New and Noteworthy at AD Home Show

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The Architectural Digest Show, the premiere U.S. luxury design fair, is one of my favorite shows. While in the past it has been heavy on kitchen and bath products (more on that later), I was thrilled to see more floor space devoted to other great designers and manufacturers, especially those in the MADE division.  It is a juried show within a show featuring objects and furnishings from around the world, much of which can be customized during the show.  New are the cash and carry booths.  Sometimes it's nice to walk away with a little something, something!

Bellocq Tea Atelier brought their artisanal blends to the show in a stunning display reminiscent of their shop in Brooklyn.  The founders said, "Discovering and sharing the world of tea has been a delicious, and decidedly modern adventure."




LAFCO stands for Luxury Article and Fragrance Company.  They aspire to bring authentic traditions together with exceptionally made products into a modern world.  Their scents always make me happy and bring back memories of places I have visited.




I love a good backstory and Kerber's Farm has got it.  Nick Voulgaris, after renovating a yacht and writing a book about it, then saved a local farm from impending developers.  He was determined to save a local landmark and began making homemade provisions fresh from the farm.




I was thrilled to learn Japanese made Rikumo is based in Philly!  Owners Kaz and Yuka Morihata share the authentic craftsmanship and beauty of the Japanese aesthetic that we find in their home goods.




Rikumo carries products that have binchotan charcoal or Sumi in them.  This charcoal has a very beneficial detoxifying property.  It helps pull out impurities or acts as an antibacterial agent.  Interesting!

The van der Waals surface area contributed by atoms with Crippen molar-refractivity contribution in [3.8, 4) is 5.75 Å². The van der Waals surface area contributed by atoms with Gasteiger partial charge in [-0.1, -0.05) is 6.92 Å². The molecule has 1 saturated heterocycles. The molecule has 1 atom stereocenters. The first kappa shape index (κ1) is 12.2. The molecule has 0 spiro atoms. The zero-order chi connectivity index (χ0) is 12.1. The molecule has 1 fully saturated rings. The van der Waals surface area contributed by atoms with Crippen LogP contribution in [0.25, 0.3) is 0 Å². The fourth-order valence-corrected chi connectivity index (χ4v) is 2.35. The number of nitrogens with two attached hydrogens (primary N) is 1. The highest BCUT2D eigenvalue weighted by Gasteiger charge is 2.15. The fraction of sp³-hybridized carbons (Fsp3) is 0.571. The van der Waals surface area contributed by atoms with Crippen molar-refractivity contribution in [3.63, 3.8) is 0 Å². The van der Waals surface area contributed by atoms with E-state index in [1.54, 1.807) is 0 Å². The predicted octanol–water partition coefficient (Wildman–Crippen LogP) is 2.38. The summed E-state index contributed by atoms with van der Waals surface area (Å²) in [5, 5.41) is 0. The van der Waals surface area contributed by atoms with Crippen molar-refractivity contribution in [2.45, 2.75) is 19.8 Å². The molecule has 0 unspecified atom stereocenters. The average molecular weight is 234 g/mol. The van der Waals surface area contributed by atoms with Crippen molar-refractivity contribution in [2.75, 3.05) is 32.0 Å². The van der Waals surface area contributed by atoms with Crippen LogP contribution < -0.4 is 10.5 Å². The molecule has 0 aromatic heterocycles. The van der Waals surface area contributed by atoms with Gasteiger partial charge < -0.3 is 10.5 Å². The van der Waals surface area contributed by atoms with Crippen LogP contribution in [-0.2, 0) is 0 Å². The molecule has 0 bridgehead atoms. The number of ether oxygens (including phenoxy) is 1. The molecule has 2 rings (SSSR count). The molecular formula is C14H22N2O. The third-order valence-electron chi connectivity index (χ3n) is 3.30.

Speaking of backstories ~ I always stop for furniture made from gnarled wood, and this credenza was no exception!  Daniel Oates of dbo Home explained the beauty of the ambrosia wood piece was created by the ambrosia beetle that only lives for a month in May.  It creates unique patterns in the fallen wood.  Each piece has a story to tell.




Jung Lee has quickly become one of my favorite stores in NY for that pièce de résistance object that puts your table over the top!  She has a beautiful eye, and her reputation for creating fabulous fetes has her traveling the world.



Zachary A. , touted as the lightest cement like furniture on the market ~




Spin Ceramics' emotion bud vases caught my eye.  They are just so friggin cute!  This company, originally out of China with a new store in Soho, is often copied but never imitated.  It's all about the porcelain from Jingdezhen (the birthplace of porcelain).  Innovative design infused with traditions from the past make their pieces unique and extraordinary.






Curves ahead.
I am enamored with the graceful lines of Martha Sturdy's wall sculptures.  They are nothing if not conversation pieces,



and these curled or ribbon wooden pieces by Kino Guérin are deceivingly difficult to create, but WOW!






Designing a home that is more like a journey than a destination~ The Citizenry curates things, gathers artists from far off places, and gives back to help tell a story.




Honestly, I wanted everything in Erin Sullivan's booth.  Everything!  The objects are earthy, spiritual, textural, and sculptural .






Carolyn Cartwright (no website) creates artisanal lighting.  Contemporary forms infused with the ancient Murano techniques.  They are really beautiful.






Ceramics meets graffiti in RS Ceramics street art garden stools.




The Lacquer Company has collaborated with top taste makers which makes it a stand out.  Plus, we love anything lacquer right now!




I am a sucker for cool lighting, and these kinds of design shows are the best place to see innovative and unique designs.  I came into this booth for Calico's marbleized wall paper and stayed for the explanation about Brendan Ravenhill studio's lighting.  This particular aluminum shade ~ The Grain Pendant, is formed over a wooden mold (displayed on the pedestal) that has been sandblasted to raise the wooden grain.  During the metal spinning process, the pattern is impressed into the finished product.




Ultralight metals and LED lights make David D'Imperio's suspension fixtures, suspended mid air, look like they are floating, but make their presence felt.



Voutsa, a fun wallpaper company with a bold voice produces custom patterns for paper, pillows, and accessories. 





 I am looking forward to seeing more from them and many others in Miami.  Mason & Objet, a French design show is traveling to Miami in May.  It was in Singapore this month.  It is the first time the show has or will be traveling out of France.  I can't wait to see what's in store!





* Cocobolo ceramics art & design







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